A high school teacher's personal life becomes complicated as he works with students during the school elections, particularly with an obsessive overachiever determined to become student body president.
While visiting his hometown during Christmas, a man comes face-to-face with his old high school crush whom he was best friends with -- a woman whose rejection of him turned him into a ferocious womanizer.
David, nerdy high school student, flees reality by watching Pleasantville - a 1950's b&w sit-com, where everything is just that... pleasant. His sister Jennifer, sexually far more active than her brother, gets in a fight with him about a very strange remote control. The remote was given to them just seconds after the TV broke, by an equally strange repair man. They suddenly find themselves in Pleasantville, as Bud and Mary-Sue Parker, completely assimilated and therefore black and white, in clothes a little different and with new parents... pleasant ones. David wants to get out of the situation as well as his sister, but whereas he tries to blend in (effortlessly, with his knowledge), she does whatever she wants to do. One event leads to the other, and suddenly there is a red rose growing in Pleasantville. The more rules are broken, the more colorful life gets in Pleasantville, USA. Written by
Julian Reischl <firstname.lastname@example.org>
When David/Bud is pulling up to his home with the firemen to put out the burning tree, he is heard yelling, "Alright, stop...stop!" At this point you can already see his face in profile and he is clearly not saying anything. See more »
[David is gazing admiringly at a pretty blonde girl]
I mean, Hi. Uh, look, you probably don't think I should be asking you this. I mean, not knowing you well and all? I mean, you know, I, I, I know you, 'cause everybody knows you. I just don't know you technically. Uh, anyhow. Uh, I don't know what you're doing this weekend, but my mom's leaving town, and she's letting me borrow the car.
[...] See more »
The New Line logo plays in complete silence. See more »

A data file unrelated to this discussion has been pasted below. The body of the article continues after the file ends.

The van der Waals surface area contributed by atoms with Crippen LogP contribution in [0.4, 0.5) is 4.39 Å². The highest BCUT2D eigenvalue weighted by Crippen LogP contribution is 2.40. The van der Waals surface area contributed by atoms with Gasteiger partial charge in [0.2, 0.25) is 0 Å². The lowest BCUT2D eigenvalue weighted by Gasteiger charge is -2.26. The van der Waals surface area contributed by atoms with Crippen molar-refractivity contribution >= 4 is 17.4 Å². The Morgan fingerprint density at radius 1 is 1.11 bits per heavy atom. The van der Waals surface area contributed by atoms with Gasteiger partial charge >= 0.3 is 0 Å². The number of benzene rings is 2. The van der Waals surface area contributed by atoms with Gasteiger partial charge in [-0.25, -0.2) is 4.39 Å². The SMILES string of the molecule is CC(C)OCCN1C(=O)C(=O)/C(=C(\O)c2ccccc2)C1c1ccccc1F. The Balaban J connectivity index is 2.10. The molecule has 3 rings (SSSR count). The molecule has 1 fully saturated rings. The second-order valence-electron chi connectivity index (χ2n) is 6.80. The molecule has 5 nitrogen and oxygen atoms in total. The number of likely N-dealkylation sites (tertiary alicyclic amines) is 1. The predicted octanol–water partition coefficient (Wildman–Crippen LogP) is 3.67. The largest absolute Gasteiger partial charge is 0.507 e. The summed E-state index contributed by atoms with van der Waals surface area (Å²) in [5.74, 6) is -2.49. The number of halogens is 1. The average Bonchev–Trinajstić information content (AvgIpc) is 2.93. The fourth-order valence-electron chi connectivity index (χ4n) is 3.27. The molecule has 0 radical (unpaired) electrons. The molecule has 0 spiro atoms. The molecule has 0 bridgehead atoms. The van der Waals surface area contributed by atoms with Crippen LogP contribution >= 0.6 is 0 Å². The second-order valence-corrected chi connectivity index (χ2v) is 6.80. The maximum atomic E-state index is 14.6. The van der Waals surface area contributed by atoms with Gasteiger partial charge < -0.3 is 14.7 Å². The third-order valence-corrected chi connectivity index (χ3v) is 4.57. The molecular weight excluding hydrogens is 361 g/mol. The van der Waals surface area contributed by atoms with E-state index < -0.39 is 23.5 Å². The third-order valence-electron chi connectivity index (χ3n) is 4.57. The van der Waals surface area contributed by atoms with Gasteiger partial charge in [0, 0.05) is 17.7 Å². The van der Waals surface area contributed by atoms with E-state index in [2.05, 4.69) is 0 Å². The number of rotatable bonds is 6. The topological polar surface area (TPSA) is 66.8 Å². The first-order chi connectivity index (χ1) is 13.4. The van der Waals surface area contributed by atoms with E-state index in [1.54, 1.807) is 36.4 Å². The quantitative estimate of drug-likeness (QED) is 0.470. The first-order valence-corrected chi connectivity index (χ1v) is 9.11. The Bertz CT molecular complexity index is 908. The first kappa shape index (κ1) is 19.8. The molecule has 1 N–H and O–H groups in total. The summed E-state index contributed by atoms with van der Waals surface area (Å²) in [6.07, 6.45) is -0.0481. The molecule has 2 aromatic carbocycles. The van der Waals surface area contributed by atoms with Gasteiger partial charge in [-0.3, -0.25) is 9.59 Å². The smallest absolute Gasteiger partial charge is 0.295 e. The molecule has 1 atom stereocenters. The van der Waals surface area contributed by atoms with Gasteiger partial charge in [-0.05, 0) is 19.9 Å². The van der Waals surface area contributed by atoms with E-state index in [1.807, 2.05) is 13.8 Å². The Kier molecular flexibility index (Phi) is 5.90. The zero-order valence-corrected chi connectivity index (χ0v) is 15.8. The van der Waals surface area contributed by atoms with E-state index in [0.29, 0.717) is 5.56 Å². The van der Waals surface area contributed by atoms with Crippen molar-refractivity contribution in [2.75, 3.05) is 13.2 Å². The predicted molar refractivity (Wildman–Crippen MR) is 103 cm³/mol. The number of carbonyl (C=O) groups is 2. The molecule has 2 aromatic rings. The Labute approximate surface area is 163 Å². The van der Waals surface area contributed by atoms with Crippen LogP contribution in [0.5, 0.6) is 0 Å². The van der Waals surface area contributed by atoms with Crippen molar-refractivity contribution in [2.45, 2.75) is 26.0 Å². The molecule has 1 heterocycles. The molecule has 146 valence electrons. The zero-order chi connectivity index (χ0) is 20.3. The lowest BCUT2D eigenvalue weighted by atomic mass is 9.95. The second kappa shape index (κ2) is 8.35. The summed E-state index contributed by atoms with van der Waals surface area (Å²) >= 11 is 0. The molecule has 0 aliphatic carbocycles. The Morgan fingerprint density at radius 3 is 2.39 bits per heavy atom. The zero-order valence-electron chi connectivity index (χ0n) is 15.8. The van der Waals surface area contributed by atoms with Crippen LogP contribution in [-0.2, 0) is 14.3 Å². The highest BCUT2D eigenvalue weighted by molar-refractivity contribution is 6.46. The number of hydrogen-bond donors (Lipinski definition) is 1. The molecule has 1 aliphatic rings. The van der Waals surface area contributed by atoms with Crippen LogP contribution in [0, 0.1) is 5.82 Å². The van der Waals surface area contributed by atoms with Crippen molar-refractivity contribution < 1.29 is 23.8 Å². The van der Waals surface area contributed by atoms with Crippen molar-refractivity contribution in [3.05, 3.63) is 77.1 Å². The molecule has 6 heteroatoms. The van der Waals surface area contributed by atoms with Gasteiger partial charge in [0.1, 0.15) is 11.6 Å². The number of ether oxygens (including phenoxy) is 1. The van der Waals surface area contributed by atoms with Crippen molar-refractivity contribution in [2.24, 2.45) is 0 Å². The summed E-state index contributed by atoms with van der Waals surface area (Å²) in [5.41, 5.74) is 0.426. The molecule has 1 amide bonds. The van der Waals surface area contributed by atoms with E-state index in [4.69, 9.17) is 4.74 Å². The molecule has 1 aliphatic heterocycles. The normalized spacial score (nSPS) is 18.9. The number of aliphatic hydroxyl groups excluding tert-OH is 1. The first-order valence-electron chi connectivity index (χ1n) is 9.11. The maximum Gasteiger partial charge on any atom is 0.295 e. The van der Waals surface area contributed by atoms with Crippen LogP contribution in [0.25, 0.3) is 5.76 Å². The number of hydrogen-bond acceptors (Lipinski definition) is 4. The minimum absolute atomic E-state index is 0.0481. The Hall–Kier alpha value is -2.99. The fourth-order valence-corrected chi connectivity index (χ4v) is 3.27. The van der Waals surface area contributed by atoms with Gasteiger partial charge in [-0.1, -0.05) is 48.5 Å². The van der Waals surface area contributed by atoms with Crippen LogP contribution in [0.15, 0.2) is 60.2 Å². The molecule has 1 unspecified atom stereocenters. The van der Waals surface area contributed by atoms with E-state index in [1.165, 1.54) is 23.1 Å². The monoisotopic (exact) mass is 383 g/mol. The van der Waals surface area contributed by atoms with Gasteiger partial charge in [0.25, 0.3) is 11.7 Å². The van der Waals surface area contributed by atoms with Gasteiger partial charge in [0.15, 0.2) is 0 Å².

First of all....I really liked it. Ignore any review (and reviewer) that says different. We live in a day and age that we seems like every movie has a touch of this old film and bit of that one...or is a remake or possibly a re-release. But Pleasantville is none of that...it is unique, fresh, reflective, pleasant (you knew I was going to use that word someplace), sad, but yet still had a touch of fun. The film begins by looking at the interaction between and the lives of a brother (Tobey Maguire) and sister (Reese Witherspoon). The brother is very content with his life and enjoys watching television, in particular, the show, Pleasantville. His sister, a bit more outgoing, enjoys meeting new people and seeing where this interaction will lead. A fight over which show to watch results in the intervention by Don Knotts (of Andy Griffith and Three's Company fame). Maguire and Witherspoon are wisked into the television set and take center stage as two of the Pleasantville cast. The only difference is while the world may be watching a tv show, to them, this is their reality. The film appears to be in black and white, but as each character opens their mind or changes from the perception of the Pleasantville tv show, then they begin to gain color. As those in color become more prevalent, the old black & whites become resistant to change. To ebb the flow of change, the black and whites react violently against the "new colors" and begin placing restrictions on them. Yes the similarities of the 60s civil rights movement are here as are the violent acts of the Nazis in pre-World War II. But while you see these, you are also brought to the realization that there still exists a great deal of prejudice, discrimination, and close-mindedness in this world. One of the most pleasing aspects of this film is the cinematography, the mixing of the colors with the black & white shots were great. The story keeps your interest and the characters impact upon each member of the audience in their own special way. This is one film to see for I think you will hear more about it around Oscar time. Bottom line...if we open our minds more towards others, letting them be who they are, rather than who we want them to be, then not only will we be richer in color, but also richer in character.
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